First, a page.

Tim Fairhall’s bid to enjoy his KiwiSaver money while he’s still fit and able has been escalated by the government.
We highlighted the plight of Fairhall, who has Down Syndrome, in JUNO investing magazine. He has a life expectancy well short of 65 but is unable to access his own KiwiSaver money due to the law.
Two independent advisers will help Commerce and Consumer Affairs Minister Kris Faafoi find the best way for people with life-shortening conditions like Fairhall to withdraw their KiwiSaver money when they need to retire – before the age of 65.
Dr Claire Matthews (Massey University) and Donna Mitchell (IHC) will advise on changing the withdrawal criteria.
Faafoi met with Tim Fairhall earlier this year, who drew attention to the issue of people in situations like his
Many people agreed Fairhall, 39, should be allowed to access his money, but rules around KiwiSaver means there’s no easy solution.
“Part of the success of KiwiSaver as a retirement savings scheme is because funds are not available until the age of 65, so the savings grow and help people considerably towards a financially secure retirement,” Faafoi says.
“I think we have to acknowledge that the one-size fits all retirement age does not work for this group faced with life-shortening conditions – so we are going to fix that,” Faafoi says.
KiwiSaver members are often able to withdraw their money to help buy their first home or sometimes if they are suffering from a serious illness or financial hardship (though there’s strict criteria).
But people with life-shortening conditions are typically only able to withdraw their savings at a stage when they’re permanently unable to work or at imminent risk of death.
Dr Matthews and Mitchell will consult with people affected, medical practitioners and KiwiSaver experts, before reporting back to Faafoi in 2019.
“It is a technically complex area, so I can’t promise a quick fix for Tim personally, but I am going to move this forward because this government is committed to ensuring its policies work for all New Zealanders,” Faafoi says.
Here’s the interview with Tim Fairhall’s mother, Joan, from JUNO magazine:
“My son Tim has Down syndrome. He works part-time and signed up for KiwiSaver in 2008.
Good thing to do, I thought back then. I believed the marketing hype: that KiwiSaver is for retirement savings.
But KiwiSaver is not for when you retire. It’s for when you reach 65.
Realistically, Tim, and hundreds of other people with life-reducing conditions won’t get to 65.
I only realised a few years ago that Tim couldn’t access his money until he turns 65. And that’s the problem.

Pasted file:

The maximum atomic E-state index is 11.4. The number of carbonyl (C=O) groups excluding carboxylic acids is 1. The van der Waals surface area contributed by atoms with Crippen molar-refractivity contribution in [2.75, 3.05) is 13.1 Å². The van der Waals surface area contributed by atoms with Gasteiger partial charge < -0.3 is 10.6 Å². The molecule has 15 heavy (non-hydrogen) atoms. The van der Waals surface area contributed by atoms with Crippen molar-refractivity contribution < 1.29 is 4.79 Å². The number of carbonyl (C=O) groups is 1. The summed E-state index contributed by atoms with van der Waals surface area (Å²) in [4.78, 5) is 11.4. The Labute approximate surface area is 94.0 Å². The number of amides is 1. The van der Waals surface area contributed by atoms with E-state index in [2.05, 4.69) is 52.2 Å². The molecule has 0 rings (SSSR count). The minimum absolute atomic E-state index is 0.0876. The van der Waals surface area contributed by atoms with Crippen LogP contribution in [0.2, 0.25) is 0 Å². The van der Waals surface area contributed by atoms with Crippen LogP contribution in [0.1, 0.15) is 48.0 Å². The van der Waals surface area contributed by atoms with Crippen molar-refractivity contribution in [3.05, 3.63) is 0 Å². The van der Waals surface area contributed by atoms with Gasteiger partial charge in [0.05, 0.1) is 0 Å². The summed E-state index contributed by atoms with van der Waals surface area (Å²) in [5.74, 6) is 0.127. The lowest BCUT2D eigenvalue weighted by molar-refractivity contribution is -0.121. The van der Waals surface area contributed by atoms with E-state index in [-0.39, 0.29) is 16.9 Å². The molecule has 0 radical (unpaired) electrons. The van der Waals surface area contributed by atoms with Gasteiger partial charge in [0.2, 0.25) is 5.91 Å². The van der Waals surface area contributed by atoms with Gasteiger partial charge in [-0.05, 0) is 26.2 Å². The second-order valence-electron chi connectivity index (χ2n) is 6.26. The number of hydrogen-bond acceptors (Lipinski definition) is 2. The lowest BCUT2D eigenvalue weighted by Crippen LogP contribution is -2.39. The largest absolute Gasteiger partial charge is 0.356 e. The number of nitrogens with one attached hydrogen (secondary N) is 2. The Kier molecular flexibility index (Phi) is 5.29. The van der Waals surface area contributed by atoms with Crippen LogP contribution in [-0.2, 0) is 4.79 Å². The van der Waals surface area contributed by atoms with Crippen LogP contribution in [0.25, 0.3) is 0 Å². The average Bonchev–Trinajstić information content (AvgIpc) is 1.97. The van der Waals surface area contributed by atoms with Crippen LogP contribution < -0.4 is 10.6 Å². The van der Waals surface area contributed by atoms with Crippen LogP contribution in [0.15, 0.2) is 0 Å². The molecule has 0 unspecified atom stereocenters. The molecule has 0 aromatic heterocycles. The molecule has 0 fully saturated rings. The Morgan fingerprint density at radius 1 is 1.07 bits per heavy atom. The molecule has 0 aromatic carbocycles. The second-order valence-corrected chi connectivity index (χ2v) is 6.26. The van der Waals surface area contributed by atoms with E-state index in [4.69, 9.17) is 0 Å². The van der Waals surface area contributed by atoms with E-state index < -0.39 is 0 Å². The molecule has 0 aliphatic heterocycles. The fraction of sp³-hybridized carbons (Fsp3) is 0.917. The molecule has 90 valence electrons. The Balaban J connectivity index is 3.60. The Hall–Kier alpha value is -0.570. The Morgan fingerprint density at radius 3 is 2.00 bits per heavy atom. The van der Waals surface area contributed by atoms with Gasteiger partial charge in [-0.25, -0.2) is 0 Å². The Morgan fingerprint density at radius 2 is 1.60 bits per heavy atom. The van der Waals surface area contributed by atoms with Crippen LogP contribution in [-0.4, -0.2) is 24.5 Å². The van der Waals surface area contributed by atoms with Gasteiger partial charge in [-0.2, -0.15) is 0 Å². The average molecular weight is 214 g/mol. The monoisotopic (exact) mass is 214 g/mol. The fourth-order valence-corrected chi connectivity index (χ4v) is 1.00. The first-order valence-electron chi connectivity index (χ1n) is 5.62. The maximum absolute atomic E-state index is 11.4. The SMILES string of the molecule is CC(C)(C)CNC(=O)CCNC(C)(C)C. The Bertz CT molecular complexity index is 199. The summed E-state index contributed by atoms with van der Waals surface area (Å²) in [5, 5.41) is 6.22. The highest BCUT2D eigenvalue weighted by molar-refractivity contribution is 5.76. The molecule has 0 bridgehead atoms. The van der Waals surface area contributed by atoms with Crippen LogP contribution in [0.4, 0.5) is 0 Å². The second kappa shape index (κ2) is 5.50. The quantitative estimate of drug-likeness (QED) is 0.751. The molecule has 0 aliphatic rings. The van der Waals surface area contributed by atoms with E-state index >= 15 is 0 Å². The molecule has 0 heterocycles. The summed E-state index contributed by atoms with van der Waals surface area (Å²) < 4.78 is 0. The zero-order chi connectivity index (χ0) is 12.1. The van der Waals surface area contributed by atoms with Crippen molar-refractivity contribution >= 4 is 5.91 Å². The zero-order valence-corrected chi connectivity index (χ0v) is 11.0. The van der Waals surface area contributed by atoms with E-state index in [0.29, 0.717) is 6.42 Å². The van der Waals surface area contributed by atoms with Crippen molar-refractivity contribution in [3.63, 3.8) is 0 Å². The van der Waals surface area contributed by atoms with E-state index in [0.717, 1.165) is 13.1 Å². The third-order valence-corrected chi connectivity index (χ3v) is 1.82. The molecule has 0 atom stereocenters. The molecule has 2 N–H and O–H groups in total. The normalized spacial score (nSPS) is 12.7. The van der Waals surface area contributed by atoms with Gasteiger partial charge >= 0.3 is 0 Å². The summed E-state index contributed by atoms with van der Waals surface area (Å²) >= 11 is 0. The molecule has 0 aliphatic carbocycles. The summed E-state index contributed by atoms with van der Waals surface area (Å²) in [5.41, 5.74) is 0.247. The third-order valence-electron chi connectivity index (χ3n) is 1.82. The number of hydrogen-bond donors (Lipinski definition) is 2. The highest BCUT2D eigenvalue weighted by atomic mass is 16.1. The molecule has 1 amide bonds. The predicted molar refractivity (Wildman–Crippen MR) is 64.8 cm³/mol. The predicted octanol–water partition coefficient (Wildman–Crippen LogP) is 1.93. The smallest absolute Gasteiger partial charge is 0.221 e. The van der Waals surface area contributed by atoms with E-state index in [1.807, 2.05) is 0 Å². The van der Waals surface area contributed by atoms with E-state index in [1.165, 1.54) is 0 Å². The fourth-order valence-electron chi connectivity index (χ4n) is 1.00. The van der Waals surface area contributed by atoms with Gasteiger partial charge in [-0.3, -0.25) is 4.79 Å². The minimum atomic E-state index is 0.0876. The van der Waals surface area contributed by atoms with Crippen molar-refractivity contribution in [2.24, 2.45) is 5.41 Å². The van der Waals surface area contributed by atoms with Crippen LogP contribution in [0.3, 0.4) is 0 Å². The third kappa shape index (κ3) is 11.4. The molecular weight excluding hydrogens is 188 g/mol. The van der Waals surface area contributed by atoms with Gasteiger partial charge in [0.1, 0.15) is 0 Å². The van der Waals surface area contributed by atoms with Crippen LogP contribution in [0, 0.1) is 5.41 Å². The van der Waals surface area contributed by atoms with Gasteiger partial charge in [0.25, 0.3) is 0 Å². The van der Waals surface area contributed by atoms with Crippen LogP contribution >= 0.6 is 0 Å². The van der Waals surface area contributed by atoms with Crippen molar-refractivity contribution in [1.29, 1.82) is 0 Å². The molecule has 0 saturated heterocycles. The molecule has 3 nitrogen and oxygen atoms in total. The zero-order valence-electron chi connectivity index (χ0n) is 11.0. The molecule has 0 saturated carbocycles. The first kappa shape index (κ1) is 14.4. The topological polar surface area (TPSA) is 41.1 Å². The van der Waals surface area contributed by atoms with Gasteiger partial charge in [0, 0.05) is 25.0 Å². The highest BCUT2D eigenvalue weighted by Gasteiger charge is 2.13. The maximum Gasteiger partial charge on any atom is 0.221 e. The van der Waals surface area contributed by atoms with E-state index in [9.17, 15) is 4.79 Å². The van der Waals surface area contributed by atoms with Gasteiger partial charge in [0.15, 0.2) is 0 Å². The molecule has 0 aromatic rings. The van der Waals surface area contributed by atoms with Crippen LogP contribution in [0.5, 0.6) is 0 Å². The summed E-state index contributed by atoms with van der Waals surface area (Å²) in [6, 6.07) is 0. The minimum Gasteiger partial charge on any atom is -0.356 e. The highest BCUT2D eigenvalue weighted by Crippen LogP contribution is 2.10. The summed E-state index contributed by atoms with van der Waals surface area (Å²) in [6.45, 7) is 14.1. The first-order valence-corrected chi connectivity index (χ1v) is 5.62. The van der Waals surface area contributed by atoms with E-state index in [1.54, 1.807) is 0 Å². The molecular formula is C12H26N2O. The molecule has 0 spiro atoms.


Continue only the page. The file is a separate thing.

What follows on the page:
The average lifespan for a person with Down syndrome in Australasia is 57. At 39, he already has signs of ageing.
He’ll probably need to retire when he’s around 45.
None of the opt-out clauses apply to Tim. He won’t be buying a house or moving overseas, he’s not in financial hardship because he lives on a benefit, and he doesn’t have a life-threatening illness. Down syndrome isn’t life-threatening. But it is life-reducing.
Tim would love to go on a trip to visit his brother in Italy and a much-missed friend who now lives in Canada – he wants to eat pizza and pasta, and pancakes with maple syrup.
Tim has about NZ$10,000 in KiwiSaver, and he wants to use his savings before he’s too old. But there’s no way for him to get it. He’s in good health, so he might make it to 65, but premature dementia is common with his condition – there’s no way he’s going to be able to enjoy his money then.
The legislation will have to change for Tim to get his money out. I’ve sought the advice of Retirement Commissioner Diane Maxwell, who is meeting with the Commerce and Consumer Affairs Minister Kris Faafoi to discuss the issue.
You’d think there was some way to make sure a person with a disability is not discriminated against.
Tim should have the opportunity to enjoy his retirement.”
First published 12 December 2018
This article does not contain any financial advice and has not taken into account any particular person’s circumstances. Before relying on it, we recommend you speak with a financial adviser. This story reflects the views of the contributor only. Content comes from sources that we consider are accurate, but we do not guarantee that the content is accurate.
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